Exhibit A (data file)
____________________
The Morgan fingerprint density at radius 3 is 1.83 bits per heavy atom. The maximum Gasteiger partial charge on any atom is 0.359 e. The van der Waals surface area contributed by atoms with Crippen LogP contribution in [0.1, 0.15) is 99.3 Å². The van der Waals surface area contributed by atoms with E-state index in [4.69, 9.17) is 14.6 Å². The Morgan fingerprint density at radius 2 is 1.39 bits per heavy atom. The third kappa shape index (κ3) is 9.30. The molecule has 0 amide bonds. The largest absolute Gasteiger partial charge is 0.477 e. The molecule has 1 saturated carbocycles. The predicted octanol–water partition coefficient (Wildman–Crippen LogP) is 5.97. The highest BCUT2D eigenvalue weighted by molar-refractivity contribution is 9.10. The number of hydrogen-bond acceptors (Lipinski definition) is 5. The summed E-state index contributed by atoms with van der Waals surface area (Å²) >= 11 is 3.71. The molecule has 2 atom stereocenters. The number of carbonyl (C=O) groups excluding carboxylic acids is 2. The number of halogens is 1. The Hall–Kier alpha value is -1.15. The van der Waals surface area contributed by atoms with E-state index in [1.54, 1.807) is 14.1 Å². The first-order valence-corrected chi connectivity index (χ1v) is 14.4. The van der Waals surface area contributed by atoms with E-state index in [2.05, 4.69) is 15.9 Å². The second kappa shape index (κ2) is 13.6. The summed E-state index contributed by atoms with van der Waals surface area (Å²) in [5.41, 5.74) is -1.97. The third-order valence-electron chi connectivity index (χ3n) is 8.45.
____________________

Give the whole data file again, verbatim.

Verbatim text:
The Morgan fingerprint density at radius 3 is 1.83 bits per heavy atom. The maximum Gasteiger partial charge on any atom is 0.359 e. The van der Waals surface area contributed by atoms with Crippen LogP contribution in [0.1, 0.15) is 99.3 Å². The van der Waals surface area contributed by atoms with E-state index in [4.69, 9.17) is 14.6 Å². The Morgan fingerprint density at radius 2 is 1.39 bits per heavy atom. The third kappa shape index (κ3) is 9.30. The molecule has 0 amide bonds. The largest absolute Gasteiger partial charge is 0.477 e. The molecule has 1 saturated carbocycles. The predicted octanol–water partition coefficient (Wildman–Crippen LogP) is 5.97. The highest BCUT2D eigenvalue weighted by molar-refractivity contribution is 9.10. The number of hydrogen-bond acceptors (Lipinski definition) is 5. The summed E-state index contributed by atoms with van der Waals surface area (Å²) >= 11 is 3.71. The molecule has 2 atom stereocenters. The number of carbonyl (C=O) groups excluding carboxylic acids is 2. The number of halogens is 1. The Hall–Kier alpha value is -1.15. The van der Waals surface area contributed by atoms with E-state index in [1.54, 1.807) is 14.1 Å². The first-order valence-corrected chi connectivity index (χ1v) is 14.4. The van der Waals surface area contributed by atoms with E-state index in [2.05, 4.69) is 15.9 Å². The second kappa shape index (κ2) is 13.6. The summed E-state index contributed by atoms with van der Waals surface area (Å²) in [5.41, 5.74) is -1.97. The third-order valence-electron chi connectivity index (χ3n) is 8.45.